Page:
Syllabus content

Integration (+ constant; a > 0 where relevant)

∫ f(x) dx

f(x)

sec2 kx

1_

tan kx

k

tan x

cot x

cosec x

ln|sec x|

ln|sin x|

1

−ln|cosec x + cot x|= ln|tan(_ x)|

2

sec x

sinh x

cosh x

tanh x

ln|sec x + tan x|=

cosh x

sinh x

ln cosh x

1

ln|tan(_ x

2

1

4

+ _π)|

x

−

sin 1 _ a i ^ x < ah

1

a2 − x2

1 tan−1 _ x i

a

a

1

a2 + x2

1

x2 − a2

1

a2 + x2

x

−

cosh 1 _ a i or ln # x +

x2 − a2 - ^ x > ah

x

−

sinh 1 _ a i or ln # x +

x2 + a2 -

a+x =1

−1 x

1

_ i ^ x < ah

2a 1n a − x a tanh a

1

a2 − x2

x−a

1

2a 1n x + a

1

x2 − a2

y u ddvx dx = uv − y v ddux dx

Area of a Sector

A = 12 r2di

y

(polar coordinates)

JK dy

dx NO

A = 12 KK x dt − y dt OO dt

L

P

y

(parametric form)

Arc Length

s=

y

JK dy NO2

1 + KK dx OO dx

L P

(cartesian coordinates)

s=

y

J N2

KJK dx ONO2 + KKK dy OOO dt

d

t

L P L dt P

(parametric form)

s=

y

J dr N2

r2 + KK OO di

L di P

(polar form)

Surface Area of Revolution

S x = 2r y ds

Sy

y

= 2r y x ds

Cambridge International Pre-U Mathematics 9794 (Principal). Syllabus for examination in 2016, 2017 and 2018.

25

Syllabus content

Numerical Solution of Equations

f(xn)

The Newton-Raphson iteration for solving f(x) = 0: xn+1 = xn − ____

f (xn)

MECHANICS

Motion in a Circle

Transverse velocity: v = rio

Transverse acceleration: vo = rip

v

Radial acceleration: − rio 2 = −

r

2

PROBABILITY

Probability

P(A ∪ B) = P(A) + P(B) − P(A ∩ B)

P(A ∩ B) = P(A) P(B | A)

P(B | A) P(A)

________________________

P(A | B) = P(B | A) P(A) + P(B | A ) P(A )

P(Aj) P(B | Aj)

_____________

Bayes’ Theorem: P(Aj | B) = ΣP(Ai) P(B | Ai)

Discrete Distributions

For a discrete random variable X taking values xi with probabilities pi

Expectation (mean): E(X) =

= Σ xi pi

Variance: Var(X) = σ = Σ(xi − )2 pi = Σx2i pi −

2

2

For a function g(X) : E(g(X)) = Σ g(xi) pi

The probability generating function (P.G.F.) of X is GX(t) = E(tX),

and E(X) = GlX ^1 h, Var(X) = G mX (1) + GlX (1) − "GlX (1) ,2

For Z = X + Y, where X and Y are independent: GZ(t) = GX(t) GY(t)

The moment generating function (M.G.F.) of X is M X ^ t h = E ^etX h

and E ^ X h = Ml X ^0 h , E ^ X nh = M ^Xnh ^0 h , Var ^ X h = Mm X ^0 h − " Ml X ^0 h, 2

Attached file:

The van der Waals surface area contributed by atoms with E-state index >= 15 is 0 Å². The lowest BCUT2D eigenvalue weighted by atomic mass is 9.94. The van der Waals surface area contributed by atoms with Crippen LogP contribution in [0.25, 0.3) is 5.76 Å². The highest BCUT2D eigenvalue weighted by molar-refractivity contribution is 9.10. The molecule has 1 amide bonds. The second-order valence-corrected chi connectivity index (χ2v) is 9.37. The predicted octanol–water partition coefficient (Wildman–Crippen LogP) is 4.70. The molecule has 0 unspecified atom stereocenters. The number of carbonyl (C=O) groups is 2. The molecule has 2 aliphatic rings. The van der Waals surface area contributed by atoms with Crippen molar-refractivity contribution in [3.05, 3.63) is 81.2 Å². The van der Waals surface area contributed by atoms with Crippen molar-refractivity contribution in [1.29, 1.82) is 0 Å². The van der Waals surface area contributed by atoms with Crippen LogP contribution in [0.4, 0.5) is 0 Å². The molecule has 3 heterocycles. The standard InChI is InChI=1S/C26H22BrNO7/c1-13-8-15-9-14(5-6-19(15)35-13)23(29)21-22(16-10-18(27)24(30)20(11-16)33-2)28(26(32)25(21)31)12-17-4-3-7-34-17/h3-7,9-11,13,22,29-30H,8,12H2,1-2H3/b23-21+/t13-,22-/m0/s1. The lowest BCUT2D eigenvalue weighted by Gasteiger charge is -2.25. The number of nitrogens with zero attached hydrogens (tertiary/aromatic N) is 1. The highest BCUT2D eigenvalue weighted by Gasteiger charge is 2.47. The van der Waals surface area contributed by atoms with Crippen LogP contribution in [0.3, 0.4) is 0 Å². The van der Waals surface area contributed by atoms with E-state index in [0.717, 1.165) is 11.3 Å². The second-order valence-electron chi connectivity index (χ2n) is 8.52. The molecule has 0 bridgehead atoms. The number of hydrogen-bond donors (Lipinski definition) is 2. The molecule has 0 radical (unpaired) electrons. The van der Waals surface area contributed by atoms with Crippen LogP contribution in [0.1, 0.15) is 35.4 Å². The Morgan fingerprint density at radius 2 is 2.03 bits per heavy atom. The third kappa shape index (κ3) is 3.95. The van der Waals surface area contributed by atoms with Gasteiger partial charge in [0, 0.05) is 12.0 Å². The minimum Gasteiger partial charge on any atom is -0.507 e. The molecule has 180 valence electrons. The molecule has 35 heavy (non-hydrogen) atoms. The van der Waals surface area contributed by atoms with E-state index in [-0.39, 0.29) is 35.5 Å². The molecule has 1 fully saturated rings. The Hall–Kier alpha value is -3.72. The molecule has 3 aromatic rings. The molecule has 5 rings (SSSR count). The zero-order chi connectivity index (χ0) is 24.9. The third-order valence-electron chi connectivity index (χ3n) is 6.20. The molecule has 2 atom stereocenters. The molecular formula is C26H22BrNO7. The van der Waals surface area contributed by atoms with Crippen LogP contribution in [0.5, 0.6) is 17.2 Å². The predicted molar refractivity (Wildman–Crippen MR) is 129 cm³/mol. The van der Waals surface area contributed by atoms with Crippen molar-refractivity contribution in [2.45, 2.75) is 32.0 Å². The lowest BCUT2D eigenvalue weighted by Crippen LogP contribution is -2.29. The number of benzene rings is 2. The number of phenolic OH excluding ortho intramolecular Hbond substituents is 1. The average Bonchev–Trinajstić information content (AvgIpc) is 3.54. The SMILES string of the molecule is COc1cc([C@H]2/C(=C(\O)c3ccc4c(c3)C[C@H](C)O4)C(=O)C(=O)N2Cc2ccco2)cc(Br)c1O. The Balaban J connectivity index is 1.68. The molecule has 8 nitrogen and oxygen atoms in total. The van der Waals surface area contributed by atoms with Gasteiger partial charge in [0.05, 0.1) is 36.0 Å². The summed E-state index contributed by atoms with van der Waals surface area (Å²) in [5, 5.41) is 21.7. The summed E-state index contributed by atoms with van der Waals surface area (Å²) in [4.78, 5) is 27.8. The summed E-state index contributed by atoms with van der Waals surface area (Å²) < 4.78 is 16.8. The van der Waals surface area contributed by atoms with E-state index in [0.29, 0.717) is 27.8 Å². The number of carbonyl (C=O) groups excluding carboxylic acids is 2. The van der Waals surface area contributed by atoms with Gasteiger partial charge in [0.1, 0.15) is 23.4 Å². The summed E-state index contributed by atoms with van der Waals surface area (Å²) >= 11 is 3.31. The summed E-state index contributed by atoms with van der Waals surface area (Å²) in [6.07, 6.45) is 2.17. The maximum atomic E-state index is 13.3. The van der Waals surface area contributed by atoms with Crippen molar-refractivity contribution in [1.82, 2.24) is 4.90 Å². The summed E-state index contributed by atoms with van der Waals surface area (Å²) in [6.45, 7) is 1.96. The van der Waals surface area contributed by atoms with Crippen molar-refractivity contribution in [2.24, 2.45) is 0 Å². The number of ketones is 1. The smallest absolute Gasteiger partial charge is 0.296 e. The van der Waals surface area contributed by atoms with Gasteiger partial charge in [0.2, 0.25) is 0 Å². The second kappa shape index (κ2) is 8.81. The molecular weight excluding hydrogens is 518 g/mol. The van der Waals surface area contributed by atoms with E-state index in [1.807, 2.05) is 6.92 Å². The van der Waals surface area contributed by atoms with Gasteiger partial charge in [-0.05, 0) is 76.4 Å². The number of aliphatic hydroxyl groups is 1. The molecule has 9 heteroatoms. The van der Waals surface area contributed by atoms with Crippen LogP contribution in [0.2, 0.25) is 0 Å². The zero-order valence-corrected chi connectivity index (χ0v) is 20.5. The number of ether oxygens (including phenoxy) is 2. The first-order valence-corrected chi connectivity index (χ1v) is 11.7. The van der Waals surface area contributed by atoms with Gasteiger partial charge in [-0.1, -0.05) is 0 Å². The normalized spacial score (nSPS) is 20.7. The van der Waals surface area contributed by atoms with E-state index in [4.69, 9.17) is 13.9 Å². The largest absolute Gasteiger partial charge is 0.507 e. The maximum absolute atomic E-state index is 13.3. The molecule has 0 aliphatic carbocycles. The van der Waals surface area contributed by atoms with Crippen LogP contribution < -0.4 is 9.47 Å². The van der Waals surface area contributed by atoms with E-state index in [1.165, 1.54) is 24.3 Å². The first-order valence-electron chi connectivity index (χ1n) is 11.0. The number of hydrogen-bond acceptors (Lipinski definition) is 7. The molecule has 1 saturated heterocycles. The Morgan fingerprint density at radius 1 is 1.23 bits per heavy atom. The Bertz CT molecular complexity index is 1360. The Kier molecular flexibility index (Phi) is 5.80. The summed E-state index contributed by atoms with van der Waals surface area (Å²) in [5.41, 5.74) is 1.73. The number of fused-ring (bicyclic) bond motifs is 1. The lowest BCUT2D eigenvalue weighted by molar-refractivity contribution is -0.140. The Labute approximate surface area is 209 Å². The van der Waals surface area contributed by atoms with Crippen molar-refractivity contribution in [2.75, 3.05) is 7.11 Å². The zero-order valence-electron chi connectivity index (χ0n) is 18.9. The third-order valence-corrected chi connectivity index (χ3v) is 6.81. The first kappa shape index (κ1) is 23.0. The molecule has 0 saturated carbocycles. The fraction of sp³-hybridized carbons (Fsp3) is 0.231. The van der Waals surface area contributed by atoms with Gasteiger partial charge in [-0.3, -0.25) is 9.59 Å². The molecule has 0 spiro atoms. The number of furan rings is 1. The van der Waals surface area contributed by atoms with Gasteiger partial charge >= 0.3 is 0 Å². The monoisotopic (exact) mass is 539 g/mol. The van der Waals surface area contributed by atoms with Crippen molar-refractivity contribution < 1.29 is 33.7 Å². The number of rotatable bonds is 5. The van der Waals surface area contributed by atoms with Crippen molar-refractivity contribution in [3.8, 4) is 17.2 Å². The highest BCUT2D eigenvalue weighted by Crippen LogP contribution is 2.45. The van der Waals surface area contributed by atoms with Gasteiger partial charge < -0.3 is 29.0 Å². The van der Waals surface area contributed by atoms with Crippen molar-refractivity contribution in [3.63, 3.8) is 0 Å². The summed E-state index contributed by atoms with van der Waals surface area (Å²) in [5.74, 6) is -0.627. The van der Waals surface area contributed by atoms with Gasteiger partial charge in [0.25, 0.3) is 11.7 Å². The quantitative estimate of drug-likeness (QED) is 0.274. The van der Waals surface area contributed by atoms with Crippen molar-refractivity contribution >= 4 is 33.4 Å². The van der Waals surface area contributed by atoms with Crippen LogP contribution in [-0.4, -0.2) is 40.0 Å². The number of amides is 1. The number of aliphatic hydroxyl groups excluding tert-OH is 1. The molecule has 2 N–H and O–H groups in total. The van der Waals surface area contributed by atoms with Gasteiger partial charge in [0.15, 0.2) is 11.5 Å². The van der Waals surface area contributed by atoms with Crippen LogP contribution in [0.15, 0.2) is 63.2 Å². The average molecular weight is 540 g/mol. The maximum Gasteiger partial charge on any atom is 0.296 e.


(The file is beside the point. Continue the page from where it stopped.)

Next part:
For Z = X + Y, where X and Y are independent: M Z ^ t h = M X ^ t h M Y ^ t h

Standard Discrete Distributions

Distribution of X

P(X = x)

Mean

Variance

P.G.F.

M.G.F.

Binomial B(n, p)

JKn NO

KK OO p x ^1 − ph n − x

x

L P

np

np(1 − p)

(1 − p + pt)n

(1 – p + pet)n

m

m

e m^t − 1h

em e − 1

1

p

1−p

p2

pt

^

−

1 1 − ph t

pet

1 − ^1 − ph et

Poisson Po( )

Geometric Geo(p) on 1, 2, ...

26

e− m

x

m

x!

p(1 − p)x − 1

Cambridge International Pre-U Mathematics 9794 (Principal). Syllabus for examination in 2016, 2017 and 2018.

_ t

i

Syllabus content

Continuous Distributions

For a continuous random variable X having probability density function f

Expectation (mean): E ^ X h = n = x f ^ x h dx

Variance: Var ^ X h = v2 =

y

y ^ x − n h f ^ x h dx = y x

For a function g ^ X h : E ^g ^ X hh = y g ^ x h f ^ x h dx

2

2

f ^ x h dx − n 2

Cumulative distribution function: F ^ x h = P ^ X G xh =

y

x

−3

f ^ t h dt

The moment generating function (M.G.F.) of X is M X ^ t h = E ^etX h

and E ^ X h = Ml X ^0 h , E ^ X nh = M ^Xnh ^0 h , Var ^ X h = Mm X ^0 h − " Ml X ^0 h, 2

For Z = X + Y, where X and Y are independent: M Z ^ t h = M X ^ t h M Y ^ t h

Standard Continuous Distributions

Distribution of X

P.D.F.

Uniform (Rectangular) on [a, b]

Mean

1

____

b−a

1_

(a

2

1_

e− x

Exponential

+ b)

M.G.F.

1

__

(b

12

ebt − eat

______

(b − a)t

− a)2

1

__

____

−t

2

x−µ

1

)

−1(

e 2 σ

σ 2π

2

Normal N( , σ2)

Variance

σ2

e

1

2

µt + σ 2t 2

Expectation Algebra